InstagramUsing the same premise for the Banksy film, Moukarbel and his team spent hundreds of hours mining the Internet for media. They sifted through Banksy hash-tags, finding breadcrumbs that would lead to a coherent account of how New Yorkers experienced Banksy’s residency in the city. And they found a gold mine—there were hundreds of sightings, images and videos of Banksy art throughout the city.

“The hardest part was going through all of that content,” said Moukarbel. “You have to start with editing right off the top.”

When he and his team finally had enough content to tell a coherent story, they reached out to the owners of the footage for interviews. These interviews were the only footage the team filmed.

I believe social media content reveals what an individual’s ideals are and, in the end, what our culture’s ideals are

Moukarbel’s interest in “user-generated content documentary filmmaking” stems from his days at Corcoran and his fascination with art involving identity and technology. As a student, he toyed with various video mediums. His first film project as a student involved piecing together different videos featuring aspects of popular culture and everyday life into video art.

“Studying at the Corcoran definitely developed my critical thinking about art and its different forms … how I could creatively use the medium I had on hand to create something altogether different.” For Moukarbel, social media soon became one of those mediums.

“User-generated content is a great way for telling stories now,” Moukarbel said. “I think the fascination began when I realized that I live so much of my life online—it’s my actual day-to-day, as it is for so many [other] people.”

These social media archives, he noted, are windows into how individuals see and like to be seen—in effect, performing a version of their own identities online.

“I believe social media content reveals what an individual’s ideals are and, in the end, what our culture’s ideals are,” Moukarbel said. “That’s what makes this documentary format so interesting and more tangible to wider audiences.”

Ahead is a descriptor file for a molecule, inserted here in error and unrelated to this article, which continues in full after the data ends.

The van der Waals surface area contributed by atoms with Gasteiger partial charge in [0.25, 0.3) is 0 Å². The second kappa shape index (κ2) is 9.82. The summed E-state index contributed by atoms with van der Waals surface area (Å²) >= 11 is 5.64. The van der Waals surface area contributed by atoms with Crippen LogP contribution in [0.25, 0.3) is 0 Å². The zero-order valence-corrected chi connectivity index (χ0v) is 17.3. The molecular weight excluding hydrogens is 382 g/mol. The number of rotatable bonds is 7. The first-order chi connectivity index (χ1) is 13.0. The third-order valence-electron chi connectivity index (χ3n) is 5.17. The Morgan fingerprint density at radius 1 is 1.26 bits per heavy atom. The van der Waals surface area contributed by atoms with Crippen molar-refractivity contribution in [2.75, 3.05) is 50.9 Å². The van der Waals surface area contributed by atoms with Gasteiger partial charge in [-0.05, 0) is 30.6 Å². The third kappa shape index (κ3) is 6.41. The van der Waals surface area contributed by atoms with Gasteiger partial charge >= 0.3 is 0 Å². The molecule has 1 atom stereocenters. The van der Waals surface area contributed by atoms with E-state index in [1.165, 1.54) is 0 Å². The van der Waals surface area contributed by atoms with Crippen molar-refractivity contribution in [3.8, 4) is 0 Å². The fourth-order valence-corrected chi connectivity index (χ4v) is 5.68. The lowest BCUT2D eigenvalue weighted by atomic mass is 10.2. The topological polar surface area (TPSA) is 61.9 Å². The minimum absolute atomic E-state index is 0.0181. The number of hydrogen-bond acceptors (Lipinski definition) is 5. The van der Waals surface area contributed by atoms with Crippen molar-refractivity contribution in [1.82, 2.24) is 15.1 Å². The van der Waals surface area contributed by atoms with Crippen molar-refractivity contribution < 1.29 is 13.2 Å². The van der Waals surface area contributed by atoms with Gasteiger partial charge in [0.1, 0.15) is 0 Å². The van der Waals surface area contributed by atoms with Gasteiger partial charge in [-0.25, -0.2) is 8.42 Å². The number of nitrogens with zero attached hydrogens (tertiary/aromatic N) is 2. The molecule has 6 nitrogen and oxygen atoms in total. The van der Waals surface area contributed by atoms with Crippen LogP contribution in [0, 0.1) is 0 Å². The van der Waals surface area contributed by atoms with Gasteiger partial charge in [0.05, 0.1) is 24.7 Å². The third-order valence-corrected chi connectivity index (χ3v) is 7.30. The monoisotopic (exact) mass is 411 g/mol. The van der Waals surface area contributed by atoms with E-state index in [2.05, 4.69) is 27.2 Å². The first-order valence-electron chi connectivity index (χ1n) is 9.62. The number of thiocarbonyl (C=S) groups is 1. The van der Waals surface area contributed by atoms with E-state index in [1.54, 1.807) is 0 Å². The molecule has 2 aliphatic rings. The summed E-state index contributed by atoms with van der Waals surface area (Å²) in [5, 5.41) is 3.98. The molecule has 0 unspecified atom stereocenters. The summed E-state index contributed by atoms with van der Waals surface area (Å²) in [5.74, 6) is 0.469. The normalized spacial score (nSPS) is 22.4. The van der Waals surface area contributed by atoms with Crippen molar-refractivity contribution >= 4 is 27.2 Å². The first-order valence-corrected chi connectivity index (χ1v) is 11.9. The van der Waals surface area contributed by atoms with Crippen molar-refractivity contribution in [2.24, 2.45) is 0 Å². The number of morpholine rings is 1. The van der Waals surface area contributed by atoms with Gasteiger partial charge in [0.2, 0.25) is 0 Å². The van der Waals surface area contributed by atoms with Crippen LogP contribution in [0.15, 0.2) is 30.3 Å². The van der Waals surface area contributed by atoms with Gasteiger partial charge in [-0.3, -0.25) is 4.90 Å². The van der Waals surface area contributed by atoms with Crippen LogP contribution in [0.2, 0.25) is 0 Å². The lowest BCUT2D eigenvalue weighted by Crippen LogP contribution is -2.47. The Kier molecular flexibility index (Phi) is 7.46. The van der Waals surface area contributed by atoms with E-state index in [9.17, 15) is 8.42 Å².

Moukarbel’s vision is the reason why, after the Banksy Does New York premiere, HBO signed him on to produce a modern version of the HBO hit documentary series Real Sex. The new version, titled Sex Now, is based on the Internet’s effect on relationships, sex and modern sexual culture. While the original Real Sex involved film crews traveling the country in search of participants, Moukarbel and his team simply search the web for users who already have their stories online.

“People who put their sex stories online already want to find an audience or are looking to connect with an audience,” Moukarbel said, “It makes our job easier because we audition stories just by surfing the web.”

“It’s an exciting project and I believe it will make people think about how technology has changed our interactions with even the most intimate aspects of our lives.”

His advice to Corcoran students: “Try to express your artwork with whatever resources you have available. It’s more exciting to let go of the preciousness of material and tell whatever story is authentic to you at that moment.”

Currently, Banksy Does New York can be found on HBO on Demand and HBOgo. Sex Now will premiere in late spring.

Robert Longo, Empire,
1981, Still/Performance, The Corcoran Gallery of Art, Washington, D.C.

The much-anticipated NEXT Thesis Exhibition, which kicks off on April 8th, showcases the dynamic, interactive, and innovative work by Corcoran’s graduating students. Each year, Design Lab, a graphics design course led by Francheska Guerrero, is charged with creating a design concept that best captures the identity of the graduating class—taking into consideration the exhibit’s various art themes to create a distinctiveness that will engage students, alumni, prospective employers and members of the arts and design community. The result as illustrated above is a design called “Expressive Discovery.”

Designing NEXT 2015 has been a unique experience in the sense that the Corcoran has been going through unprecedented changes, both the school and the gallery.  -Design Lab